Professor David Haslam, Senior clinical adviser, CQC; National Quality Board; chair, NICE; Royal College Physicians Hospital Commission
Senior clinical adviser at the CQC and expert member of the National Quality Board, Professor Haslam, a one-time GP, has had his fingers in a lot of pies from NICE to the NQB to the CQC - all linchpins of the new NHS. In these various roles he will have an overview of what should be going on, what is going on and where things are going wrong. Policy

Dr Carl Heneghan, Director of the Centre of Evidence-Based Medicine and General Practitioner
We all know that evidence based practice is a good thing. But what makes good evidence and how can it be applied in clinical practice and health Policy? Dr Heneghan is a thought leader on turning the ideal into reality. Innovation

Professor Sue Hill, Chief scientific officer
Professor Hill is the professional leader of a workforce of 50,000 clinical scientists working in 45 specialist fields. These are the people in the background - such as diagnostics, engineering and computing staff. They rarely have a high profile and yet account for a great deal of Innovation and a good chunk of expenditure. Policy

Kim Holt

Dr Kim Holt, Founder, Patients First campaign
Patients First is a home for NHS whistleblowers, campaigning to reduce harm to patients and increase accountability and openness in the NHS. Its founder Dr Holt is a charismatic and clever leader who has added constructively to the post-Francis debate. One to watch. Transformation

Professor Ian Jacobs, Head of Manchester Academic Health Science Centre; vice-president and dean of the Faculty of Medical and Human Sciences
Greater Manchester has its own unique dynamic as a health and social care community, priding itself on pulling together and working constructively to break down barriers. Professor Jacobs is bringing research and Innovation to the party in the north west’s AHSC. Innovation

Professor Brian Jarman, Emeritus professor, Faculty of Medicine, Imperial College, London; head, Dr Foster’s Intelligence Unit
The need to measure mortality rates is now an accepted part of measuring quality and we largely have Sir Brian’s pioneering work to thank for that. As ever, though, the devil is in the detail, with the science of measuring mortality hotly debated. It can only intensify and we expect to see Sir Brian at the centre. Innovation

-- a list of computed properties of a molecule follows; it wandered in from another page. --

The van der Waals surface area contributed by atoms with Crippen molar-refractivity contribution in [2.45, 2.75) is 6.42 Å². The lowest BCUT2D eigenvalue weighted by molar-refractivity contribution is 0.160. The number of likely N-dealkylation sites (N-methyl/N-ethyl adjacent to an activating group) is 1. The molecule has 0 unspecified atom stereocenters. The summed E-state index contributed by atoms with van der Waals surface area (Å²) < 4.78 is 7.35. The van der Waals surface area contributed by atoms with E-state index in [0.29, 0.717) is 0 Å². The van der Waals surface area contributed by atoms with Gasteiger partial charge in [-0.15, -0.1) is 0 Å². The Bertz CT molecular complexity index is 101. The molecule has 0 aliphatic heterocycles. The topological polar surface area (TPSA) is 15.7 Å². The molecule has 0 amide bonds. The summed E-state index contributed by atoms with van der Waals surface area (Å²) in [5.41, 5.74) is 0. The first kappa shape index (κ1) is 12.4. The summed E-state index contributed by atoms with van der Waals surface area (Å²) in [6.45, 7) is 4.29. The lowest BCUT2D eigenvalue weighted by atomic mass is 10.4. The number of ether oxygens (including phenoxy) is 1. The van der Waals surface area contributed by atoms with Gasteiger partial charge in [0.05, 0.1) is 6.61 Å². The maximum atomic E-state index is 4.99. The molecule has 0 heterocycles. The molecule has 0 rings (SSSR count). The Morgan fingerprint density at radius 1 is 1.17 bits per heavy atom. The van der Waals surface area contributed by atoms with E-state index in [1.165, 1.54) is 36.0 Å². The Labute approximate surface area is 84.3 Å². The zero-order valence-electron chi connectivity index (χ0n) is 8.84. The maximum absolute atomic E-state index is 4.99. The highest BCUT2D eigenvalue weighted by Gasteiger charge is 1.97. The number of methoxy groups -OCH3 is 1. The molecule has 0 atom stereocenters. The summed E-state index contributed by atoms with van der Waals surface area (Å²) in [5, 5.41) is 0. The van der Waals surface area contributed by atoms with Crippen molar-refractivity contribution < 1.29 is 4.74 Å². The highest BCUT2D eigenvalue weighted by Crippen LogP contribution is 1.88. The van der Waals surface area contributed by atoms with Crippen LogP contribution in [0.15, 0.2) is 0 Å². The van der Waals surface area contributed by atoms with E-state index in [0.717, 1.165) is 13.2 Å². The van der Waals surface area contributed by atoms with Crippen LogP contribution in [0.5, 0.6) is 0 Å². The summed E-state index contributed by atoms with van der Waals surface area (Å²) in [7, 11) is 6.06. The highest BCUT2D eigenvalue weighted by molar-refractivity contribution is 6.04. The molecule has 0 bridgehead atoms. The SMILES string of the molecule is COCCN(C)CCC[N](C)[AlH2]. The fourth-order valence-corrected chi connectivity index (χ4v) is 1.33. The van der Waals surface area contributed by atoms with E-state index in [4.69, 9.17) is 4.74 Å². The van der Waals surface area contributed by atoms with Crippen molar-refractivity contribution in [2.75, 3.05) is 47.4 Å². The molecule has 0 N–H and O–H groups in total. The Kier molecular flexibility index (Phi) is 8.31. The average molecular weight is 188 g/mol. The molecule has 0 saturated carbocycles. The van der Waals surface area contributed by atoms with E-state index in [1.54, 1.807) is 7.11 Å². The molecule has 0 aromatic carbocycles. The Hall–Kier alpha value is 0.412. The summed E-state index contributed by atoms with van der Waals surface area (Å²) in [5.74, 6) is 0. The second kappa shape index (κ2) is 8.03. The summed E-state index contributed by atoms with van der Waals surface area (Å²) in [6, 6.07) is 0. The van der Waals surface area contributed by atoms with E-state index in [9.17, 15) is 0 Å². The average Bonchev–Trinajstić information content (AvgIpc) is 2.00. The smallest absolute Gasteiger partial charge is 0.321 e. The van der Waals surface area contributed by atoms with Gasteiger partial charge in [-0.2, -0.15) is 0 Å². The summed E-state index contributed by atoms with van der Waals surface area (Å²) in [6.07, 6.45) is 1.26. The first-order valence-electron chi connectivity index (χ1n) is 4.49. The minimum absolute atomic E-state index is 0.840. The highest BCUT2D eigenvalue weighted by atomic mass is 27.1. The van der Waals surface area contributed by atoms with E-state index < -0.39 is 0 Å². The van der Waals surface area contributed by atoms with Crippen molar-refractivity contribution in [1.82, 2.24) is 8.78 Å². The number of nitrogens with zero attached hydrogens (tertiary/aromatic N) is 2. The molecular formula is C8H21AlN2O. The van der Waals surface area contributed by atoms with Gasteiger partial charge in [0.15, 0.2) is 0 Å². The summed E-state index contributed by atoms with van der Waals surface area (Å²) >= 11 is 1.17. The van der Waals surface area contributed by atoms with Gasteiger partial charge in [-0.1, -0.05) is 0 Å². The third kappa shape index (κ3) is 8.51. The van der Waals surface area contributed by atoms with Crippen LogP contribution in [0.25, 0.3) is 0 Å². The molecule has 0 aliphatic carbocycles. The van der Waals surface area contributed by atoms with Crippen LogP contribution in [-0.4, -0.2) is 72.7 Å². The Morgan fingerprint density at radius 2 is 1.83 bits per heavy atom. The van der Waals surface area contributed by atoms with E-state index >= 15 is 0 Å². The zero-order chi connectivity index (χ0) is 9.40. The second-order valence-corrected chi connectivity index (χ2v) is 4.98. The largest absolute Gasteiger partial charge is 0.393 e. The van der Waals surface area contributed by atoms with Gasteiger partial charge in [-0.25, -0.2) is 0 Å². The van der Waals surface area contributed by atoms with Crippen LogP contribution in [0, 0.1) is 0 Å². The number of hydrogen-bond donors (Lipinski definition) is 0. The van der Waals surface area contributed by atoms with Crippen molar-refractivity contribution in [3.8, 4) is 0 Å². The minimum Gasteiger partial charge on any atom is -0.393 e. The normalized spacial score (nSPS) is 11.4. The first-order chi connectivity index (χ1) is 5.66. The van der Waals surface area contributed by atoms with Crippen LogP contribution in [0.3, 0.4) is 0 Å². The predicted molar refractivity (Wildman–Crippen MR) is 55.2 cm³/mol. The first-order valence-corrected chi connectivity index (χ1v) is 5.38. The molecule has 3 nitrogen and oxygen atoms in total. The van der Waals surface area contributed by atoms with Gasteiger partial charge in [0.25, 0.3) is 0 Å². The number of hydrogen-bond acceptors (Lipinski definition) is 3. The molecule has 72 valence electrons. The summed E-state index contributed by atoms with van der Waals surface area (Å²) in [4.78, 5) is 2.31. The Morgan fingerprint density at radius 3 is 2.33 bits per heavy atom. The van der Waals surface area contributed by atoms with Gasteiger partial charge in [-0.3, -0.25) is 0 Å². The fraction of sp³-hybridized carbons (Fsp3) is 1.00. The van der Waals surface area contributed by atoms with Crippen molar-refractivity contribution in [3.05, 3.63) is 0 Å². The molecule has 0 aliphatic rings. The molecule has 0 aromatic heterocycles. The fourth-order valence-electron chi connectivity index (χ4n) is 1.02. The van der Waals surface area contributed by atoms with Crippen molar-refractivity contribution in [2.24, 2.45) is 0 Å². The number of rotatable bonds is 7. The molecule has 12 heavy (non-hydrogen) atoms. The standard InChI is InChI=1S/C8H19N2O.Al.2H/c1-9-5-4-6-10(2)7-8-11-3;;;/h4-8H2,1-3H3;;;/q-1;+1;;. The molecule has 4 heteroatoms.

Professor Sir Bruce Keogh, NHS medical director for England
Sir Bruce is no stranger to bruising battles, into which he charges armed with data and a passion for patient safety. As medical director for NHS England, he is undoubtedly the most influential clinician in the English NHS, a role that he describes as “providing the clinical compass for decision making”. He came to prominence in a successful campaign to persuade cardiothoracic surgeons to publish their mortality data, following which he joined the DH as medical director in 2007. He has continued to campaign for the NHS to publish high quality data, particularly around mortality rates, and to improve patient safety. This year he has already taken on the so-called cosmetic surgery cowboys, halted and then restarted children’s heart surgery at Leeds Teaching Hospitals and launched the Keogh Mortality Review at 14 hospitals with the worst death rates. But although unafraid of a fight, his style is not that of a macho manager. He seems never to have done anything via the conventional route - he failed his A levels, got into medical school by the skin of his teeth and failed his surgical exams twice - all setbacks that made him more determined to succeed. He came to the NHS top table directly from trust medical director and professor level, skipping the traditional spell in a region. He is widely respected and liked, particularly by the people who work with and for him. He has appointed a strong and credible team of national clinical directors. One of Sir Bruce’s biggest challenges over the next year may well be the review of urgent and emergency services, which he is leading. This is a battle that touches multiple fronts - from GPs and their responsibility for urgent care, through to seven day working in hospitals, hospital reconfiguration and the impact. Policy

Peter Lees at Confed 2013

Peter Lees, Founding director of the Faculty of Medical Leadership and Management
The archetypal medical manager, Dr Lees’ career included clinical, operational management and leadership roles, including as director of clinical leadership at the NHS Leadership Centre. This new centre - backed by royal colleges - is set to advance medical management. Innovation

Professor Sir Robert Lechler, Executive director, King’s Health Partners